4. Establish standard operating procedures

A thorough data analysis enables the development of procedures against which performance can be measured. The best running delivery operations are those that establish engineered standards for every aspect of the delivery process. Historical data should be used to identify and create best practices around activities such as load times and service times on particular routes. Regardless of the standards being set, the key is to ensure they are realistic and measurable and that you have designed action plans to improve on the performance of the individuals or the process.

5. Understand qualitative and quantitative constraints in the delivery process

Just as every customer has particular delivery requirements, every business will also have specific ideas with regard to how best to deliver their products. These requirements may be quantitative or qualitative in nature. For example, some companies do not want drivers moving outside of specific geographies, while for others certain items may need special delivery considerations. In developing a delivery plan, all of a company's specific needs must be taken into account. When considering a technology solution to assist with the delivery planning process, ensure it is flexible enough to allow for the typical quantitative constraints as well as the more qualitative business specific requirements and constraints.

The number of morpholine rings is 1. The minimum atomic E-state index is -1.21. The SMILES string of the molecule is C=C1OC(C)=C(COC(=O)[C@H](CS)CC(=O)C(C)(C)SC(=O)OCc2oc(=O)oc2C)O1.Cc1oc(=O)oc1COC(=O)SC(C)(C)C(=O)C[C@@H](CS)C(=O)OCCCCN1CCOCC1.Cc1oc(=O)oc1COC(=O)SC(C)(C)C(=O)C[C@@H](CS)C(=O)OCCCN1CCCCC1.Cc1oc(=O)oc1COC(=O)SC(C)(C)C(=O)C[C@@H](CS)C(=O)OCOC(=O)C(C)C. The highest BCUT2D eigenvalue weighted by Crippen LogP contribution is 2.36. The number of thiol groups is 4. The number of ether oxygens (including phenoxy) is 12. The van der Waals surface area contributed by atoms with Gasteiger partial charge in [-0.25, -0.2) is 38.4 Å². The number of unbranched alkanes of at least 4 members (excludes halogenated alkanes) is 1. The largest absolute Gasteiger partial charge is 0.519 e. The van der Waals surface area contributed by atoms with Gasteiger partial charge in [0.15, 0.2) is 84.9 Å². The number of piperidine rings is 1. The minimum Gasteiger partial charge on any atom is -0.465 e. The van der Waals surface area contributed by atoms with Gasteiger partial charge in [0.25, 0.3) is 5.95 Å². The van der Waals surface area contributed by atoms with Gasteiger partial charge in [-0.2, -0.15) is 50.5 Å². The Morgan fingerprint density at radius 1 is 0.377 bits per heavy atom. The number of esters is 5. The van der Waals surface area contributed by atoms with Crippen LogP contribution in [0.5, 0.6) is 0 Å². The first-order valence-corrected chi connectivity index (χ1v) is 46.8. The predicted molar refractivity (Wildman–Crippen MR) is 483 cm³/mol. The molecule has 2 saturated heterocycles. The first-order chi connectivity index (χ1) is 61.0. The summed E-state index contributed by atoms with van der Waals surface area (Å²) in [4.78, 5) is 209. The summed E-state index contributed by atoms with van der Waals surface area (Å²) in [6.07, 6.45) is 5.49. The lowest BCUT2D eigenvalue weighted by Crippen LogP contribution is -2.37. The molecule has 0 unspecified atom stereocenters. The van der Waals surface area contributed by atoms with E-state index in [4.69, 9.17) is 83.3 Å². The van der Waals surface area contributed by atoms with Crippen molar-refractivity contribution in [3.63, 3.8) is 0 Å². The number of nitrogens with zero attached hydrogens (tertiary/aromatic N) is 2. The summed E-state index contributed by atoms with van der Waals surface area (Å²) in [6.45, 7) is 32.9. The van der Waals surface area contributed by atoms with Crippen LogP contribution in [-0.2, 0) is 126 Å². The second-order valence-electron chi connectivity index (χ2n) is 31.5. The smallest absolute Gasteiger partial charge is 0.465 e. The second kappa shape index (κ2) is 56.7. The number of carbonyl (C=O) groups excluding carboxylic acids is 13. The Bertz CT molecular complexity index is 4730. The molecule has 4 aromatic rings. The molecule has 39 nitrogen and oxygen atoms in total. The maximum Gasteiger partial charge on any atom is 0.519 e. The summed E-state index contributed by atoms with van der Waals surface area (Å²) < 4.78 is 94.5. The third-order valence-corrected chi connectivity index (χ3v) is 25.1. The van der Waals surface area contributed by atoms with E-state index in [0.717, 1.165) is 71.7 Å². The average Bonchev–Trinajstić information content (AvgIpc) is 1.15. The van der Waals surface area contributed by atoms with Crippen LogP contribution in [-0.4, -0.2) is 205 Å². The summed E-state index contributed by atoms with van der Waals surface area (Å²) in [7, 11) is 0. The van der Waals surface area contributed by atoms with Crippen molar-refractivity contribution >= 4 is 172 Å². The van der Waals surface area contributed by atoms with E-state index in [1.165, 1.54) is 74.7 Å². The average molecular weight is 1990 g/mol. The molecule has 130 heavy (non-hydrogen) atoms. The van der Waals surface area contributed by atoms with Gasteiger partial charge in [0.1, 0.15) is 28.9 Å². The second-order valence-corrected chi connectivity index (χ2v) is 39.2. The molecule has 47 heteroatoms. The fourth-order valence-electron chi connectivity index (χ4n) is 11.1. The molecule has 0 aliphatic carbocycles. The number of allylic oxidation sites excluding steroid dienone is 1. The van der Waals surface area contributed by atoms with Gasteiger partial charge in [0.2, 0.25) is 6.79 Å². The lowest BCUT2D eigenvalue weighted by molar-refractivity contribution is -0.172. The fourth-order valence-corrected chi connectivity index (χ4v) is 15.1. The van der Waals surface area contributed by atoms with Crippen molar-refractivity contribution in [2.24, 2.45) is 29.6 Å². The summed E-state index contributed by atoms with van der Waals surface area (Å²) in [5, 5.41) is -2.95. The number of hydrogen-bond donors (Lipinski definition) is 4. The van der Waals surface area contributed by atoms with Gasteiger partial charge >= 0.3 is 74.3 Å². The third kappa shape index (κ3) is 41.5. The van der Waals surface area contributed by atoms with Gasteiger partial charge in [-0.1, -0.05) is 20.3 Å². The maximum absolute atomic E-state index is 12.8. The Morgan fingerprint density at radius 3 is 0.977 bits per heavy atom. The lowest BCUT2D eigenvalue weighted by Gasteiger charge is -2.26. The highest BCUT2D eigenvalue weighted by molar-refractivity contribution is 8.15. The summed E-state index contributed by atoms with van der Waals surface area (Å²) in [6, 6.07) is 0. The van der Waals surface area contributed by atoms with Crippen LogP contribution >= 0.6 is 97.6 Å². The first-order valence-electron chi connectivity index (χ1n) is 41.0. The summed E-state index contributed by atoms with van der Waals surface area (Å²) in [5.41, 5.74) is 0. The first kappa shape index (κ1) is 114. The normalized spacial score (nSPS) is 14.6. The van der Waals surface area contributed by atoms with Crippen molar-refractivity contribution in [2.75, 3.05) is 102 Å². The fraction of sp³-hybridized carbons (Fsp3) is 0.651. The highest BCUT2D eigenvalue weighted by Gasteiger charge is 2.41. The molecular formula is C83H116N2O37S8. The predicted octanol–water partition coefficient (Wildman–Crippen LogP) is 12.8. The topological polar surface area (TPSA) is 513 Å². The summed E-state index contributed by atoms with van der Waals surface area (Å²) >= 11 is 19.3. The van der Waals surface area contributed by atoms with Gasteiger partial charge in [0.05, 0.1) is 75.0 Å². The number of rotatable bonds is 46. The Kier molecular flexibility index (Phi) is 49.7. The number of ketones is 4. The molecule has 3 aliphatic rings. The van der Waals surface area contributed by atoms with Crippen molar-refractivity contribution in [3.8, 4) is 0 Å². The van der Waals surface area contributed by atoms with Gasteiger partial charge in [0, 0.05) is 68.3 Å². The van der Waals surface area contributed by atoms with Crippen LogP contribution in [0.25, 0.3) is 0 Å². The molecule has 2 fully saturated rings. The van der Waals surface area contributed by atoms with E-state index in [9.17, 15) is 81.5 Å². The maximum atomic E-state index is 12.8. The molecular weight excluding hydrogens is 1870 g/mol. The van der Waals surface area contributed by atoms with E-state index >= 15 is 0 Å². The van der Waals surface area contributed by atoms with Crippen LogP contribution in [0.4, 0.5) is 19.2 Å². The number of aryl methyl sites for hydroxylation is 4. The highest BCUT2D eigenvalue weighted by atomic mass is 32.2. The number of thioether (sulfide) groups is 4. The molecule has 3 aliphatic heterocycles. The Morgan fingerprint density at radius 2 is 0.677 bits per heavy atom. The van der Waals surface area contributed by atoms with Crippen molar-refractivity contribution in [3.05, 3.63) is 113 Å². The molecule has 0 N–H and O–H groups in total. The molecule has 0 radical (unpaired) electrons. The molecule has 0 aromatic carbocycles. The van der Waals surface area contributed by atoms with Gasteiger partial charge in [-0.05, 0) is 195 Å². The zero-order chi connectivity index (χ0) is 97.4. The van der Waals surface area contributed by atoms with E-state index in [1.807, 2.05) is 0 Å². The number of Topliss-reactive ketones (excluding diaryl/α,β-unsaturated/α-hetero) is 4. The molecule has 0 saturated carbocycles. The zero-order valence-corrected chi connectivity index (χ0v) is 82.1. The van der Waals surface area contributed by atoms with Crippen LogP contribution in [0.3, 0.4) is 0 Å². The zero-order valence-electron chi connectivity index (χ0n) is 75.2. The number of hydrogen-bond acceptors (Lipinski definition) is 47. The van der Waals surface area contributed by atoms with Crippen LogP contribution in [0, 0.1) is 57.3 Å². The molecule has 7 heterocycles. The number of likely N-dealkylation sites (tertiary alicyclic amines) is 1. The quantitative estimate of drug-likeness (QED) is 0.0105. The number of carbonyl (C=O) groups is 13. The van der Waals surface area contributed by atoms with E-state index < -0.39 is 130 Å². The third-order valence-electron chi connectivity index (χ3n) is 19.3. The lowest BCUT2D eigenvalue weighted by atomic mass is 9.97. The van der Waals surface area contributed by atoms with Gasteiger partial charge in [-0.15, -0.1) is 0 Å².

6. Manage the driver, not just the vehicle

The key asset in managing any delivery route is the driver. Many companies focus only on the vehicle and not the driver, therefore only addressing part of the activities and costs associated with the P&D process.

For example, while drive times may be separated into morning, afternoon and evening times, routine tasks undertaken by drivers before they are on the road — such as vehicle circle checks and loading activities — may not be factored in. Although these activities are important, they can typically be managed more effectively if companies benchmark and measure actual performance of these tasks in order to get their drivers on the road faster. Secondly, estimates show that between 40 and 60 percent of a driver's time away from a distribution center is not spent driving. In order to ensure that this time is most effectively spent, companies need to carefully examine and monitor what the driver is doing at each stop, measuring driver performance and service times against activity-based standards.

7. Plan around the customer

The concept of “customer is king”' also applies to the P&D business. While every company wants an optimized routing plan, it needs to be balanced to ensure routes and delivery times reflect customer needs and demands. For example, route plans may need to be adjusted to accommodate certain receiver requirements: restaurants that can only receive deliveries at specific times; retailers with tightly coordinated loading dock schedules; or business customers that expect the consistency of 10 a.m. deliveries.

At the same time, consumer expectations are higher than ever, especially when it comes to service. Consumers expect more frequent deliveries of fewer items and are not willing to accept broad delivery windows that keep them tied to their homes for hours. By establishing best practices, businesses can narrow their delivery windows, and in doing so improve their customer service levels.

8. Measure your customer